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Seven Saints Players to Watch in their Contract Years

I once had the pleasure of meeting a gentleman who played offensive line for LSU quite a few years ago. Upon discovering this I, of course, asked him whether he followed the Saints. He quickly laughed at the notion and explained that he didn't like the way money had tainted and changed the game at the NFL level. He only watched college ball. It was no coincidence, he explained, that players would only put up big numbers during seasons directly before they had to sign new contracts. He felt once players got paid, it was back to taking it easy on the field. At the time it was something I had never thought about but after further reflection it has stuck with me ever since.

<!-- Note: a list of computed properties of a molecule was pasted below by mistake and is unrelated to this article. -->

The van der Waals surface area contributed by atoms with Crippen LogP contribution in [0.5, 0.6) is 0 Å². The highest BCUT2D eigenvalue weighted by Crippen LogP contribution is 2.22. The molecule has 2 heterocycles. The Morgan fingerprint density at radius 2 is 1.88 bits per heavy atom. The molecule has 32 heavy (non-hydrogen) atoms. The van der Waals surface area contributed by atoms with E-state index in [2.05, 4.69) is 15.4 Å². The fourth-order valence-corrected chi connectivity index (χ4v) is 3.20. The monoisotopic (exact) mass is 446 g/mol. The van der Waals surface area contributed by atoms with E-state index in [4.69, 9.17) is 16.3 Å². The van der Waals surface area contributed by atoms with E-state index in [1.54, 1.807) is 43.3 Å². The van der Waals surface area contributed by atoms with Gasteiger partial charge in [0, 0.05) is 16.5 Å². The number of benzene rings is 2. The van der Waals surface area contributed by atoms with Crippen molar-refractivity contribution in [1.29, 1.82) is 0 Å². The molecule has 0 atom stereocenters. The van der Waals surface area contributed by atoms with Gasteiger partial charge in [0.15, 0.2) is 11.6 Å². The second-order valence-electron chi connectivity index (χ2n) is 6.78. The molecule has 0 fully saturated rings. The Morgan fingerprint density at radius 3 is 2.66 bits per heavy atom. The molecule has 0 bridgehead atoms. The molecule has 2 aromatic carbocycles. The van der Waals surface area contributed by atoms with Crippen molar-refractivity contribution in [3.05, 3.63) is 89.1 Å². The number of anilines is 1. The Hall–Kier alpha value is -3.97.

As much as we love to watch NFL football as a source of entertainment there is no denying that to the players on the field it's not just a game. It's a job. The organizations are the employers and each player is an employee. And just like any other workplace there is a delicate balance between both. The NFL organizations want to get the most out of their players and the players want to feel valued and compensated adequetely. A workforce is a living, breathing organism. Like any job, sometimes employees work hardest only when it matters most to them, not necessarily their employer. In the NFL that time is called a contract year.